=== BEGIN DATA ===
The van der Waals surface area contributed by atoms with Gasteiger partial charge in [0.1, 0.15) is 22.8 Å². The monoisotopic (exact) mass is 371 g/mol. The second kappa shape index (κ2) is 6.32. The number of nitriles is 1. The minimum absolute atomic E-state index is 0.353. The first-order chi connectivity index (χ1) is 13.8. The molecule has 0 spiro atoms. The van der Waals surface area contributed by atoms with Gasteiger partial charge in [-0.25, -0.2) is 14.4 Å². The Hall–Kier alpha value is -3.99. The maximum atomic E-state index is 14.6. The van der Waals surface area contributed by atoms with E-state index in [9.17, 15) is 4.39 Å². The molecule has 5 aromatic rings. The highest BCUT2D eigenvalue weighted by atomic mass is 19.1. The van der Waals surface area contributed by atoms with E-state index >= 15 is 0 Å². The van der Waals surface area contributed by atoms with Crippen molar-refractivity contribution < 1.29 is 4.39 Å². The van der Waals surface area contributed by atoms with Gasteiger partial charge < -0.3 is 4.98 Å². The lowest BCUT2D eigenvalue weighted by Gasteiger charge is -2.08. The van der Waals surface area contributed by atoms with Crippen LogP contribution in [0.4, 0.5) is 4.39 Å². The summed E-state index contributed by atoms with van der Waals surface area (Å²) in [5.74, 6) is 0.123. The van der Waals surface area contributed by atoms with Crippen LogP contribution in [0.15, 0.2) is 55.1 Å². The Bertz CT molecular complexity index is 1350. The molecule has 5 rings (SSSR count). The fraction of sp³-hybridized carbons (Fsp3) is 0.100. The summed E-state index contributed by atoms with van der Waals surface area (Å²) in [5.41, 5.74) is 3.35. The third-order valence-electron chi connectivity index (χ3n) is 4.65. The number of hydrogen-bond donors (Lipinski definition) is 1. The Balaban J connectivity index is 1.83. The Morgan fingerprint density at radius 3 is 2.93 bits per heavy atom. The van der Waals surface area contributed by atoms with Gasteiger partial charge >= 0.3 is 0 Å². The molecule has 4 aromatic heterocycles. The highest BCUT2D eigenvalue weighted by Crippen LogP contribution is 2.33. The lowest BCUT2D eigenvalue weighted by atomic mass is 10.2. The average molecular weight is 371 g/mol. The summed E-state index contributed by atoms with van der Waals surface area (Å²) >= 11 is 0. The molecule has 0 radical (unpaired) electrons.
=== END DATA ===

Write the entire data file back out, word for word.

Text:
The van der Waals surface area contributed by atoms with Gasteiger partial charge in [0.1, 0.15) is 22.8 Å². The monoisotopic (exact) mass is 371 g/mol. The second kappa shape index (κ2) is 6.32. The number of nitriles is 1. The minimum absolute atomic E-state index is 0.353. The first-order chi connectivity index (χ1) is 13.8. The molecule has 0 spiro atoms. The van der Waals surface area contributed by atoms with Gasteiger partial charge in [-0.25, -0.2) is 14.4 Å². The Hall–Kier alpha value is -3.99. The maximum atomic E-state index is 14.6. The van der Waals surface area contributed by atoms with E-state index in [9.17, 15) is 4.39 Å². The molecule has 5 aromatic rings. The highest BCUT2D eigenvalue weighted by atomic mass is 19.1. The van der Waals surface area contributed by atoms with E-state index >= 15 is 0 Å². The van der Waals surface area contributed by atoms with Crippen molar-refractivity contribution < 1.29 is 4.39 Å². The van der Waals surface area contributed by atoms with Gasteiger partial charge < -0.3 is 4.98 Å². The lowest BCUT2D eigenvalue weighted by Gasteiger charge is -2.08. The van der Waals surface area contributed by atoms with Crippen LogP contribution in [0.4, 0.5) is 4.39 Å². The summed E-state index contributed by atoms with van der Waals surface area (Å²) in [5.74, 6) is 0.123. The van der Waals surface area contributed by atoms with Crippen LogP contribution in [0.15, 0.2) is 55.1 Å². The Bertz CT molecular complexity index is 1350. The molecule has 5 rings (SSSR count). The fraction of sp³-hybridized carbons (Fsp3) is 0.100. The summed E-state index contributed by atoms with van der Waals surface area (Å²) in [5.41, 5.74) is 3.35. The third-order valence-electron chi connectivity index (χ3n) is 4.65. The number of hydrogen-bond donors (Lipinski definition) is 1. The Balaban J connectivity index is 1.83. The Morgan fingerprint density at radius 3 is 2.93 bits per heavy atom. The van der Waals surface area contributed by atoms with Gasteiger partial charge >= 0.3 is 0 Å². The molecule has 4 aromatic heterocycles. The highest BCUT2D eigenvalue weighted by Crippen LogP contribution is 2.33. The lowest BCUT2D eigenvalue weighted by atomic mass is 10.2. The average molecular weight is 371 g/mol. The summed E-state index contributed by atoms with van der Waals surface area (Å²) >= 11 is 0. The molecule has 0 radical (unpaired) electrons.